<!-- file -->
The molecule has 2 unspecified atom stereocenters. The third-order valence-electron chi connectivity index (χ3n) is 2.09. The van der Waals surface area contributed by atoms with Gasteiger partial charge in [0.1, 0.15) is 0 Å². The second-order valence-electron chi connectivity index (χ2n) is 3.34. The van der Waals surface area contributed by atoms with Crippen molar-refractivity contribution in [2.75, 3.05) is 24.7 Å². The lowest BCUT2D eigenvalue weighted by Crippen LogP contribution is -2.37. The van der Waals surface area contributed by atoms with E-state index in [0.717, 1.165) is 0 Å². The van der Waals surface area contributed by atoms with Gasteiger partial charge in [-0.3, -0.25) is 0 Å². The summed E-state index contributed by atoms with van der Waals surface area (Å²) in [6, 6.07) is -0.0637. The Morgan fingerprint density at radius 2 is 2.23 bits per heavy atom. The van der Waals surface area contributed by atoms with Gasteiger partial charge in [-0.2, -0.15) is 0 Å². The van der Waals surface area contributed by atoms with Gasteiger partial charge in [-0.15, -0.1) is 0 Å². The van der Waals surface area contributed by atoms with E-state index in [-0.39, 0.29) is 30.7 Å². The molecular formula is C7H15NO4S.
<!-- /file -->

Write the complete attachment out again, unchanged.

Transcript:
The molecule has 2 unspecified atom stereocenters. The third-order valence-electron chi connectivity index (χ3n) is 2.09. The van der Waals surface area contributed by atoms with Gasteiger partial charge in [0.1, 0.15) is 0 Å². The second-order valence-electron chi connectivity index (χ2n) is 3.34. The van der Waals surface area contributed by atoms with Crippen molar-refractivity contribution in [2.75, 3.05) is 24.7 Å². The lowest BCUT2D eigenvalue weighted by Crippen LogP contribution is -2.37. The van der Waals surface area contributed by atoms with E-state index in [0.717, 1.165) is 0 Å². The van der Waals surface area contributed by atoms with Gasteiger partial charge in [-0.3, -0.25) is 0 Å². The summed E-state index contributed by atoms with van der Waals surface area (Å²) in [6, 6.07) is -0.0637. The Morgan fingerprint density at radius 2 is 2.23 bits per heavy atom. The van der Waals surface area contributed by atoms with Gasteiger partial charge in [-0.2, -0.15) is 0 Å². The van der Waals surface area contributed by atoms with Gasteiger partial charge in [-0.15, -0.1) is 0 Å². The van der Waals surface area contributed by atoms with E-state index in [-0.39, 0.29) is 30.7 Å². The molecular formula is C7H15NO4S.